It’s estimated that 1 out of every 10 Americans takes an antidepressant — a number that’s probably on the rise amidst a global pandemic.
For people with type 1 diabetes (T1D), depression and anxiety are remarkably more common than among the general public. But is it safe and effective to take antidepressant medications if you live with this condition?
We’ll take a closer look at when, why, and how taking an antidepressant as a person with T1D could be a safe and beneficial approach to improving your mental health.
While studies have found that people with T1D are much more likely to experience depression than our non-diabetic peers, it’s important to differentiate between depression, anxiety, and a newer name for mental health challenges in those with diabetes: diabetes distress.
“Diabetes distress describes feelings of being overwhelmed, a depressed mood, and other symptoms of depression that are directly related to the day-to-day management and stress of living with diabetes,” explains Mark Heyman, PhD, a certified diabetes care and education specialist, director of the Center for Diabetes and Mental Health in San Diego, and host of the new podcast, Diabetes Psychologist.
While symptoms are similar to depression, clinically known as “major depressive disorder” (MDD), it’s important to differentiate because the most effective treatment path could be different.
For anyone struggling with diabetes distress, an antidepressant may not be helpful at all if their beliefs, resources, and diabetes education aren’t also addressed.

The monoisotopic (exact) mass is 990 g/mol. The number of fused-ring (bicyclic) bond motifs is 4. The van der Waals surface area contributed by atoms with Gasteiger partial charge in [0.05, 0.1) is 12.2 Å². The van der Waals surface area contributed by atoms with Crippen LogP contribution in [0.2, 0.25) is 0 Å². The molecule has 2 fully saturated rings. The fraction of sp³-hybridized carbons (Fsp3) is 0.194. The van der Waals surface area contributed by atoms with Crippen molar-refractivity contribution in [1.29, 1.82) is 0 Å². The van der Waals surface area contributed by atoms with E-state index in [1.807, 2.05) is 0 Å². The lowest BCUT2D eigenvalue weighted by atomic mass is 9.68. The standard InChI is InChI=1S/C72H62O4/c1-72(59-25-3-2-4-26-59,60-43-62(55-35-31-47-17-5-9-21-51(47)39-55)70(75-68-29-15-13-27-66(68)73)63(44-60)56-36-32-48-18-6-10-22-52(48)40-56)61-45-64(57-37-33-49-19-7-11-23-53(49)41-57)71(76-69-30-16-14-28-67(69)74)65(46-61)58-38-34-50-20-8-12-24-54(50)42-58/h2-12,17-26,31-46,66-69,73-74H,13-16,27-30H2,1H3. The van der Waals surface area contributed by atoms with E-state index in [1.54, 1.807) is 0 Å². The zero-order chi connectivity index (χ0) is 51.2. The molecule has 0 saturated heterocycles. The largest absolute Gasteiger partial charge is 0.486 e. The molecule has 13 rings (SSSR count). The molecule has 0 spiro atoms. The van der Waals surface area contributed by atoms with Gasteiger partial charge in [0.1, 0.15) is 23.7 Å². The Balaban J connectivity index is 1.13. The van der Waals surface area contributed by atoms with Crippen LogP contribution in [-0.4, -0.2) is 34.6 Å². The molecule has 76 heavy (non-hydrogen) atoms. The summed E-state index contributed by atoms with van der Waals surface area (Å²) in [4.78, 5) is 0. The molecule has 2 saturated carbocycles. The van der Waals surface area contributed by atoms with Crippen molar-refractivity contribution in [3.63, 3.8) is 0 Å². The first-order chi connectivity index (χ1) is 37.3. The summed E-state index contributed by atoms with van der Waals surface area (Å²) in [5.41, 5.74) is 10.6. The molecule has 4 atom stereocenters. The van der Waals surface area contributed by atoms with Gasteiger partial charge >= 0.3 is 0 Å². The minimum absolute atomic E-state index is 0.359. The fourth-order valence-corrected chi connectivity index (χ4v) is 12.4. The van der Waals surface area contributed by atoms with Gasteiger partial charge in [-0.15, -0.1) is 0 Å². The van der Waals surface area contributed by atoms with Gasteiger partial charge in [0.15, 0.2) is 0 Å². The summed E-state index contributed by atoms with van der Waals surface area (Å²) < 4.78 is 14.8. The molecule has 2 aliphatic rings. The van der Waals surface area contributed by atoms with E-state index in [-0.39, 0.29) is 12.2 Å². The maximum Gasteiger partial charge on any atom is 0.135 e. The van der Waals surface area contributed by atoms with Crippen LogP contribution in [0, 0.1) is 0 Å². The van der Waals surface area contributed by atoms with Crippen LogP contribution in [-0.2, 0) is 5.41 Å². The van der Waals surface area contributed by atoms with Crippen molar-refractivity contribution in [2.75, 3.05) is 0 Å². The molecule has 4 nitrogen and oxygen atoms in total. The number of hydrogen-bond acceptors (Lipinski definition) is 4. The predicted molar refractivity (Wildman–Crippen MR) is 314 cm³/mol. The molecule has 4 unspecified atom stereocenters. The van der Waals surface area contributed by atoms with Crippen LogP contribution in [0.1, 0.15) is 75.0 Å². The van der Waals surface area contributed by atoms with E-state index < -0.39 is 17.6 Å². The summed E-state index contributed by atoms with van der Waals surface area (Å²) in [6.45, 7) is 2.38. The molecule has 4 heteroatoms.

MDD is characterized first by a “combination of genes and stress that can affect brain chemistry and reduce the ability to maintain mood stability,” Heyman explained.
General anxiety disorder (GAD) can also be the result of brain chemistry combined with genetics, and life experiences.
One of the easiest ways to determine if you’re struggling with “diabetes distress” versus MDD or GAD, says Dr. Heyman, is to ask yourself: “If I took diabetes out of my life, would my symptoms of depression go away?”
“If most of those symptoms do not improve or disappear, then you can conclude that you’re struggling with ‘major depressive disorder’ rather than ‘diabetes distress,’” he says.
If you find you’re stuck in a pattern of believing that diabetes has ruined your life, for instance, or that you won’t be able to achieve something because of diabetes, working through those beliefs is essential, Heyman says.
While we can’t remove diabetes from the equation, we can evolve how we think and feel about it, he says.
Supporting his patients through this process, Heyman helps them explore: “How do we help you change your beliefs and understanding of how these things are interacting in your life — and reduce the stress of diabetes and its impact on your life?”
Other aspects of diabetes distress could be the result of inadequate diabetes technology, diabetes education, support, anxiety after severe hypoglycemia (low blood sugar), or the wrong medications — which could easily leave anyone feeling frustrated with unpredictable roller coaster blood sugars. Exhausting, frustrating, and indeed, depressing.
Heyman points to a “Diabetes Distress Scale” created by Bill Polonsky, PhD, founder of the Behavioral Diabetes Institute also in San Diego, that looks at stress related to different aspects of living with diabetes, such as: the daily burden of managing it, its impact on your relationships, and interactions with healthcare providers.